The Death and Life of Great Australian Music: planning for live music venues in Australian Cities
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In recent decades outdated noise, planning and liquor laws, encroaching residential development, and the rise of more lucrative forms of entertainment for venue operators, such as poker machines, have acted singly or in combination to close many live music venues in Australia. A set of diverse and quite unique policy and planning initiatives have emerged across Australia's cities responding to these threats. This paper provides the results of a systematic research effort conducted in 2008 into the success or otherwise of these approaches in Brisbane, Sydney and Melbourne. Archival and legislative reviews and field visits were supplemented by interviews with key authorities, venue operators, live music campaigners and others in each city. The research sought to categorise and evaluate the diverse approaches being used and to attempt to understand best ways forward to maintain opportunities for live music performance. In Brisbane a place-based approach designating 'Entertainment Precincts' has been used, re-writing separate pieces of legislation (across planning, noise and liquor law). Resulting in monopolies for the few venue operators within the precincts, outside the threats remain and venues continue to be lost. Melbourne instead liberalised liquor licensing, resulting in a profusion of small bars, many of which have provided for live music performance. And Sydney, where perhaps the situation was most acute, undertook a review of NSW liquor laws in late 2008, seeking to find solutions. The paper explores these efforts, and points to ways forward for improved urban management.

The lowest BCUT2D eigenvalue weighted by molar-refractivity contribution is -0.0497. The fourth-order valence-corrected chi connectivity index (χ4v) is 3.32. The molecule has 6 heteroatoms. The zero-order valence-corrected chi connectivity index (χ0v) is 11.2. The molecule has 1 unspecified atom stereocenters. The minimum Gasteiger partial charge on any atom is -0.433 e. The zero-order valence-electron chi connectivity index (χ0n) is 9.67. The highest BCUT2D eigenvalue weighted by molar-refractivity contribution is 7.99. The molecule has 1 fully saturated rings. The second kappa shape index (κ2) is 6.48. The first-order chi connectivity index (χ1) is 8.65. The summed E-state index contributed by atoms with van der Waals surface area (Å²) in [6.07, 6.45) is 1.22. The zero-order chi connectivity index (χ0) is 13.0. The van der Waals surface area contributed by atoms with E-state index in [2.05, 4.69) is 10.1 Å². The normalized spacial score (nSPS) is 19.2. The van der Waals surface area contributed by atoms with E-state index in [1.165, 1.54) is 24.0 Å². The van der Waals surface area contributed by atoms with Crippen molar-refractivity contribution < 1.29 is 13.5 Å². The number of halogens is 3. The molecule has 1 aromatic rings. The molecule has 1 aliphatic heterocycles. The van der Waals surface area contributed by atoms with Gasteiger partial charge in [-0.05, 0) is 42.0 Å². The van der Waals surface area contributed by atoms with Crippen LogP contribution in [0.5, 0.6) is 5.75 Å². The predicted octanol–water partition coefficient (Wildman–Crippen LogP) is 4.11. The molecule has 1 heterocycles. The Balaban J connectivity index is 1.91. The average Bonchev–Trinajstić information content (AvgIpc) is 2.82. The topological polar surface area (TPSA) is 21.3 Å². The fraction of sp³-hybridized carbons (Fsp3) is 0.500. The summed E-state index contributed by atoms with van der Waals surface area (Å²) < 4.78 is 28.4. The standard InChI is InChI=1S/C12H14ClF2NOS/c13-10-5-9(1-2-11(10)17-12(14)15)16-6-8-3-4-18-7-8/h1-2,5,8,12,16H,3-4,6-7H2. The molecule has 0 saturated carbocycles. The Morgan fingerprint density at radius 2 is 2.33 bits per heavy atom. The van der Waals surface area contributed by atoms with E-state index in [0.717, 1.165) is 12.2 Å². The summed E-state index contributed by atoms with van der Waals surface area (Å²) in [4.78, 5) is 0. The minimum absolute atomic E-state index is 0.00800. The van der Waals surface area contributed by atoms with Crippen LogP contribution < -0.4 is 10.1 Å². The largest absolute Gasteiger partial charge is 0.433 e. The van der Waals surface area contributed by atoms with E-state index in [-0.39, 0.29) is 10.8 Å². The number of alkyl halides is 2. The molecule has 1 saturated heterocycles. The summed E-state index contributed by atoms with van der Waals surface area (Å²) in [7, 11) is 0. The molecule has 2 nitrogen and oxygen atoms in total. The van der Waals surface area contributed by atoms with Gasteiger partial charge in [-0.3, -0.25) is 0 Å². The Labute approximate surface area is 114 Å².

Proceedings of 4th National Conference on the State of Australian Cities
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Land Use and Environmental Planning